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How We’re Using WordPress as a Headless CMS

Ben Read on stage at WordCamp London 2018

The following is a transcript of the talk on Using WordPress as a Headless CMS, that developer Benjamin Read gave at WordCamp London 2018.  The talk covered:

1. What is a headless (or decoupled) CMS
2. Why use WordPress as a headless CMS
3. Tools and process for building a headless site
4. A basic example and some gotchas we found
5. The Future is (probably) headless

Hello everybody, Nice to be here with you at WordCamp London.

I work for Indigo Tree based In Hertfordshire and we have been building websites with WordPress as a headless CMS. I am going to talk today about what that is and why we should consider working with it.

We are going to show you some of the tools that we’ve found amazing and a couple of examples of some things we have already built. Hopefully you’ll be inspired by what we have done so you can experiment with this way of working too.

First of all, what is headless and why use it?

1. What is a headless (or decoupled) CMS

Like you we consider ourselves professional developers, we really care about our clients and their users. So we noticed there was bit of a disparity between what website users want and what we could deliver. They want near instantaneous access to the content that our clients provide for them. This near instantaneous access doesn’t say anything about the kind of device they are on, where they are in the world, what network they’re on or what browser they are using.

We wanted to find out how we could best suit the needs of users in these situations.

There’s a couple of things that happen between when someone requests a website and some of these things are totally beyond our control. However there are a few things we can alter to improve the response time.

We looked closely at application run time. In any application the biggest bottleneck is with data base queries and API keys. This happens when a user makes a request to the site. WordPress builds that site, pulling all the data in from the database and the APIs and sends that to the users. That’s the biggest bottleneck we could control, and one that affects our users the least.

Is vitally important for our users to get the website they want in the shortest time possible. After about 3 seconds there is a major drop off where users will often give up waiting.  That’s an important metric for our clients as well, not just for direct conversion opportunities, but because Google also uses page speed as a ranking factor to order their search results. Slower sites will likely be ranked lower in comparison to faster sites because they’re deemed to be less relevant to users.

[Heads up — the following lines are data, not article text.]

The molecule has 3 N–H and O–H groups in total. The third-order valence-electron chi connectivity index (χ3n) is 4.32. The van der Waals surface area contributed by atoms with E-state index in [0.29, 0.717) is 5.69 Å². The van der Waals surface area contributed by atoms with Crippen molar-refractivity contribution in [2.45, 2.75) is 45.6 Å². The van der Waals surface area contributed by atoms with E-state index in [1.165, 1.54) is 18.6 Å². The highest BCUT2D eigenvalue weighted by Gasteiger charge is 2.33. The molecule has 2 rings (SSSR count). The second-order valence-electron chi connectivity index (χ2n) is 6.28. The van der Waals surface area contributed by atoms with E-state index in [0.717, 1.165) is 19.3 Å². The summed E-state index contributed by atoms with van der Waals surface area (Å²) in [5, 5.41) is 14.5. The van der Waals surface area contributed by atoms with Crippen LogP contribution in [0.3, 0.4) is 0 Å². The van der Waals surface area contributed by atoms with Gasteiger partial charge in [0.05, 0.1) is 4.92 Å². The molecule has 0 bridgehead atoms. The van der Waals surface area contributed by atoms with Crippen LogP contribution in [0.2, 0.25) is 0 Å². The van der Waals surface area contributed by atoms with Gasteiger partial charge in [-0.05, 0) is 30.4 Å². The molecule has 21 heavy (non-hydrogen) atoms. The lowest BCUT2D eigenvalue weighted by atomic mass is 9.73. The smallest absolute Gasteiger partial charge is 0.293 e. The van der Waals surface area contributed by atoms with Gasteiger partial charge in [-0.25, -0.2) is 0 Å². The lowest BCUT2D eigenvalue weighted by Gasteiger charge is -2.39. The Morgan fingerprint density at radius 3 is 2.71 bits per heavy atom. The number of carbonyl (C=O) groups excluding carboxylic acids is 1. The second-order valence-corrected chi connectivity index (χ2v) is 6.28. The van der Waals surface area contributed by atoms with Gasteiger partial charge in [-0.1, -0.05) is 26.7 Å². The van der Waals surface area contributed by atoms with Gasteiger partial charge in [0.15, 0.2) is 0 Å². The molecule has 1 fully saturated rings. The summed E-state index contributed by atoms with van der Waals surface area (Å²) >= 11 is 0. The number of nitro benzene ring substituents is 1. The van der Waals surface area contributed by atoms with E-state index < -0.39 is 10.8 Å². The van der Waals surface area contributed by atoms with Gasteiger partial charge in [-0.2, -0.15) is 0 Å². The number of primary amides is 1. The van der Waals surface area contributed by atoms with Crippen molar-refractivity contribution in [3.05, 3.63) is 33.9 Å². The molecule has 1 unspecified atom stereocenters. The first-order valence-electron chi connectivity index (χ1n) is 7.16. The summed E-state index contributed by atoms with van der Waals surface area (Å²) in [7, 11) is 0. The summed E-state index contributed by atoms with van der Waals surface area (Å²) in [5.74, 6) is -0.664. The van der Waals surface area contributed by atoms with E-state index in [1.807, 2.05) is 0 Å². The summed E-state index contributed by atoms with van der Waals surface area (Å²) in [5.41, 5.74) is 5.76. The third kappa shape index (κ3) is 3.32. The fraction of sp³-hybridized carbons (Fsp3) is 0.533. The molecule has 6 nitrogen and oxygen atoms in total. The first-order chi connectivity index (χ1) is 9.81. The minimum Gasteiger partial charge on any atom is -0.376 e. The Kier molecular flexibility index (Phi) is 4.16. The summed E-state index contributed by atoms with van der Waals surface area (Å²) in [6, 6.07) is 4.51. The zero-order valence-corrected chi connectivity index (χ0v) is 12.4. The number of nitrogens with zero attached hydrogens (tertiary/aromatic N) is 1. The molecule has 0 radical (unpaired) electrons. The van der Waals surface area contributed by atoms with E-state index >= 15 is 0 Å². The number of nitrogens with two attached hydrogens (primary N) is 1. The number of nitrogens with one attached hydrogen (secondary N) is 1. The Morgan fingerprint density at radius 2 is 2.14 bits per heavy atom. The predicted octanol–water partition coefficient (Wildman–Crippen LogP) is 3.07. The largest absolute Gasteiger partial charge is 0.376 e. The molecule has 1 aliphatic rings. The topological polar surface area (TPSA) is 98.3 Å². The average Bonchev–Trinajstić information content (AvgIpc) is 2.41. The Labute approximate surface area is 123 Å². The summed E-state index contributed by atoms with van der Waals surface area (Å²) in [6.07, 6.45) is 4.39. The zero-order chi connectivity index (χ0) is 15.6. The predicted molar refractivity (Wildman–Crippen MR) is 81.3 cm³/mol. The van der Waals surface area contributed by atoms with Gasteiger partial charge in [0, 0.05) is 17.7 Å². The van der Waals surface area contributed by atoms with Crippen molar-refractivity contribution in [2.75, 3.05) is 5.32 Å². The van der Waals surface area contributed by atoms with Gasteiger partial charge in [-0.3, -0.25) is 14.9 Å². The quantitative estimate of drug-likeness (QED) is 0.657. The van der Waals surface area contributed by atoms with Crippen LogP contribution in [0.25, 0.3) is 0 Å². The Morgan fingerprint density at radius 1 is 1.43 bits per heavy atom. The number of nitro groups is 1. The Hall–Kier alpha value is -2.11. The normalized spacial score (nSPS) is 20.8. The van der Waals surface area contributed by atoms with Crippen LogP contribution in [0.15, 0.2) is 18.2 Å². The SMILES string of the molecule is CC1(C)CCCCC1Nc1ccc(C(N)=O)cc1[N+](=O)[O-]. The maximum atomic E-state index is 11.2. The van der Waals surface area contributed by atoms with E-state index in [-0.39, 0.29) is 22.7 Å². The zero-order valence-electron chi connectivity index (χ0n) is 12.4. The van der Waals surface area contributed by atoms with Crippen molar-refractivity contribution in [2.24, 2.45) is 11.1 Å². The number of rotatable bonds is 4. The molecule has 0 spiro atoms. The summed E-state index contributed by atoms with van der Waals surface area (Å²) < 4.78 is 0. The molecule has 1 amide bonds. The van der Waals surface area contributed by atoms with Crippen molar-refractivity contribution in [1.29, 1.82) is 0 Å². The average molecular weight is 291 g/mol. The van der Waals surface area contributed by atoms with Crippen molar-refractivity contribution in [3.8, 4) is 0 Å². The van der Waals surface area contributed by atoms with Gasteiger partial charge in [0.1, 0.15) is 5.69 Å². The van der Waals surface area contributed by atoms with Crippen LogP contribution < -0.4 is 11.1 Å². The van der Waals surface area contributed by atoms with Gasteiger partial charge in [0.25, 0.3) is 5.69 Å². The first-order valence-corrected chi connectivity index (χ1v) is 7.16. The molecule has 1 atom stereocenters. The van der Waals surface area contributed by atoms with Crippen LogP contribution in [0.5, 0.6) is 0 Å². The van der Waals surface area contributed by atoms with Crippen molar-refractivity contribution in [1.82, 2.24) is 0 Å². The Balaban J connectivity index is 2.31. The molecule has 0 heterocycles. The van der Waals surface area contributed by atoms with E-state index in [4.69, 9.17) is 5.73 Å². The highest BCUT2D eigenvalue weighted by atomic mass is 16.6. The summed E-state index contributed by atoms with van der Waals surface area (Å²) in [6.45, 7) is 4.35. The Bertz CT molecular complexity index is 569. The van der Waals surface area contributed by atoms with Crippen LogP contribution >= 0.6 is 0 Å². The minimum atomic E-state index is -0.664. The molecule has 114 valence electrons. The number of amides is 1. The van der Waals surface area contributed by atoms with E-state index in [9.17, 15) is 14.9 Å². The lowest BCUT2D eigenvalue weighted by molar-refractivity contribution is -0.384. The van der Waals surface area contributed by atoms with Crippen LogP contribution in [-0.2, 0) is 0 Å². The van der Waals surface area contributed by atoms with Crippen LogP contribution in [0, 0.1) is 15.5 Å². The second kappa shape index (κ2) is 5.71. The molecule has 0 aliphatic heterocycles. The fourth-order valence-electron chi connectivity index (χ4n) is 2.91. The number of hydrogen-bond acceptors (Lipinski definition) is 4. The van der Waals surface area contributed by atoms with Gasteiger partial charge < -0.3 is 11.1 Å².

After considering possible solutions, we decided to go with the solution of using WordPress as a headless CMS.

2. Why use WordPress as a headless CMS

We are used to this set up with WordPress, where content authors add their pages, blog posts, media, videos and products to WordPress and we create a theme to display this content on the front end.

 

Using WordPress as a headless CMS

However with Headless, we still have our WP site. It’s still hosted somewhere. We generally use WPEngine, they’ve consistently provided a great service, and their support team is very helpful. Recently, we were able to get SSH access into our servers, which saves us even more time.  So now you have a separate website that is now a static site/html that is served elsewhere.

There are a couple of benefits to this:

  • Our content authors can just worry about their content
  • As developers it helps us worry about the data and the experience our users are having

As an added bonus there’s some really cool tools and APIs that we can work with.

3. Tools and process for building a headless site

WordPress comes with the REST API out of the box which is a great starting point, you don’t have to do anything to turn it on, its already there for you.

At Indigo Tree, we have extended that with a couple of things. Probably like you, we are using Advanced Custom Fields to add extra meta boxes and data to our posts. We use the plugin ACF to Rest API which adds the Advanced Custom Fields data to be queried in your Rest API.

We’ve been using Gravity forms on our static site so we can use the Gravity forms API to allow the forms to be show in the back end.

We also wrote a couple of plugins that I will get into a bit later but they really helped making our sites functional and dynamic even though it’s a static site.

We are still working on a solution that we like for our menus – we haven’t yet found a solution we’re happy with yet, so we’re hard coding them into our static sites. If anyone has any ideas please let us know.

That’s all we need for WordPress, here’s a few of the tools we’ve been using with our static sites.

Static Site Generators

Have you ever searched in Google for static site generators? There are hundreds for every language and framework you can imagine. There’s even one for VueJS that has just been released.

When we were looking at our clients and our use cases we asked the question, “which static site generator suits our needs best?”. And we settled not just on one but actually chose 2 that meet our different use cases when working with WordPress as a headless CMS.

Hugo

Hugo logo